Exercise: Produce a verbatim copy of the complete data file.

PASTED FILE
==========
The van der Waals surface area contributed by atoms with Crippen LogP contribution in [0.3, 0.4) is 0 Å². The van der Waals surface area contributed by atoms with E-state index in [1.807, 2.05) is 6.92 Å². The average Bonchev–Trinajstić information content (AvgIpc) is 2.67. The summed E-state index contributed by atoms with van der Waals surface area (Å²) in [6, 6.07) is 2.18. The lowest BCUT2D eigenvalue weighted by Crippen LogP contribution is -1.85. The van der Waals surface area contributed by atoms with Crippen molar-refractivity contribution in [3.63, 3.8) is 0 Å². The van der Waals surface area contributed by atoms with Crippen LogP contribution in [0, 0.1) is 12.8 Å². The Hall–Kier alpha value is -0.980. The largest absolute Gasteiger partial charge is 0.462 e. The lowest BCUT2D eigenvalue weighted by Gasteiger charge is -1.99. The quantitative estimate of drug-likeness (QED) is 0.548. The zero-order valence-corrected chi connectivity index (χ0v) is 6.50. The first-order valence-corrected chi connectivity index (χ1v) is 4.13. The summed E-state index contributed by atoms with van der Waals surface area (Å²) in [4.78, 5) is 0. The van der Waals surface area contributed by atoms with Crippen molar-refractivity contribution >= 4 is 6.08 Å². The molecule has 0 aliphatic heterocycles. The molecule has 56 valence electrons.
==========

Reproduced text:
The van der Waals surface area contributed by atoms with Crippen LogP contribution in [0.3, 0.4) is 0 Å². The van der Waals surface area contributed by atoms with E-state index in [1.807, 2.05) is 6.92 Å². The average Bonchev–Trinajstić information content (AvgIpc) is 2.67. The summed E-state index contributed by atoms with van der Waals surface area (Å²) in [6, 6.07) is 2.18. The lowest BCUT2D eigenvalue weighted by Crippen LogP contribution is -1.85. The van der Waals surface area contributed by atoms with Crippen molar-refractivity contribution in [3.63, 3.8) is 0 Å². The van der Waals surface area contributed by atoms with Crippen LogP contribution in [0, 0.1) is 12.8 Å². The Hall–Kier alpha value is -0.980. The largest absolute Gasteiger partial charge is 0.462 e. The lowest BCUT2D eigenvalue weighted by Gasteiger charge is -1.99. The quantitative estimate of drug-likeness (QED) is 0.548. The zero-order valence-corrected chi connectivity index (χ0v) is 6.50. The first-order valence-corrected chi connectivity index (χ1v) is 4.13. The summed E-state index contributed by atoms with van der Waals surface area (Å²) in [4.78, 5) is 0. The van der Waals surface area contributed by atoms with Crippen molar-refractivity contribution >= 4 is 6.08 Å². The molecule has 0 aliphatic heterocycles. The molecule has 56 valence electrons.